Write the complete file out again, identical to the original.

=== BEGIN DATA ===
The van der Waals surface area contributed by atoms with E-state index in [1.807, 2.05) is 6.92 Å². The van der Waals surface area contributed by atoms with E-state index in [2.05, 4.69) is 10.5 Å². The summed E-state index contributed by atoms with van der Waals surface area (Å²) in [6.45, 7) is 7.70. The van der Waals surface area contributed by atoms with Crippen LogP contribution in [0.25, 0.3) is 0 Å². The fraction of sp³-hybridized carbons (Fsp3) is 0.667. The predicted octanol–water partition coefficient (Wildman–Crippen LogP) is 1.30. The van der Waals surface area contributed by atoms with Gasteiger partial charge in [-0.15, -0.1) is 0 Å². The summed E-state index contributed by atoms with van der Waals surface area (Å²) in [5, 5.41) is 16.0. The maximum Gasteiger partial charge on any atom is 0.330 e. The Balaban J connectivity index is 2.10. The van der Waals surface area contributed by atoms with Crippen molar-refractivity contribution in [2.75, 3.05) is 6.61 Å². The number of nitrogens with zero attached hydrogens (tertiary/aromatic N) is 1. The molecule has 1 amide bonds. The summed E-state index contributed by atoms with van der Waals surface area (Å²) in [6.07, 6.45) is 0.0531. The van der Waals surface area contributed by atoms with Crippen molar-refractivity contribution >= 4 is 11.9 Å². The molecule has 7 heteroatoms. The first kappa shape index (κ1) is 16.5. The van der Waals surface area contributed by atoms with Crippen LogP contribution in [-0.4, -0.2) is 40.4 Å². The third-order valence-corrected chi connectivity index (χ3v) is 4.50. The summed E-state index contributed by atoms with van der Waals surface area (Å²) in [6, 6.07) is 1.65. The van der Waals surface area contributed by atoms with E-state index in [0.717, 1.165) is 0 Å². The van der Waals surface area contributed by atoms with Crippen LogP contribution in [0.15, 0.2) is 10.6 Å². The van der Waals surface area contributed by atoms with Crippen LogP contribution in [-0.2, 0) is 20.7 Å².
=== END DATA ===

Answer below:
The van der Waals surface area contributed by atoms with E-state index in [1.807, 2.05) is 6.92 Å². The van der Waals surface area contributed by atoms with E-state index in [2.05, 4.69) is 10.5 Å². The summed E-state index contributed by atoms with van der Waals surface area (Å²) in [6.45, 7) is 7.70. The van der Waals surface area contributed by atoms with Crippen LogP contribution in [0.25, 0.3) is 0 Å². The fraction of sp³-hybridized carbons (Fsp3) is 0.667. The predicted octanol–water partition coefficient (Wildman–Crippen LogP) is 1.30. The van der Waals surface area contributed by atoms with Gasteiger partial charge in [-0.15, -0.1) is 0 Å². The summed E-state index contributed by atoms with van der Waals surface area (Å²) in [5, 5.41) is 16.0. The maximum Gasteiger partial charge on any atom is 0.330 e. The Balaban J connectivity index is 2.10. The van der Waals surface area contributed by atoms with Crippen molar-refractivity contribution in [2.75, 3.05) is 6.61 Å². The number of nitrogens with zero attached hydrogens (tertiary/aromatic N) is 1. The molecule has 1 amide bonds. The summed E-state index contributed by atoms with van der Waals surface area (Å²) in [6.07, 6.45) is 0.0531. The van der Waals surface area contributed by atoms with Crippen molar-refractivity contribution >= 4 is 11.9 Å². The molecule has 7 heteroatoms. The first kappa shape index (κ1) is 16.5. The van der Waals surface area contributed by atoms with Crippen LogP contribution in [-0.4, -0.2) is 40.4 Å². The third-order valence-corrected chi connectivity index (χ3v) is 4.50. The summed E-state index contributed by atoms with van der Waals surface area (Å²) in [6, 6.07) is 1.65. The van der Waals surface area contributed by atoms with E-state index in [0.717, 1.165) is 0 Å². The van der Waals surface area contributed by atoms with Crippen LogP contribution in [0.15, 0.2) is 10.6 Å². The van der Waals surface area contributed by atoms with Crippen LogP contribution in [-0.2, 0) is 20.7 Å².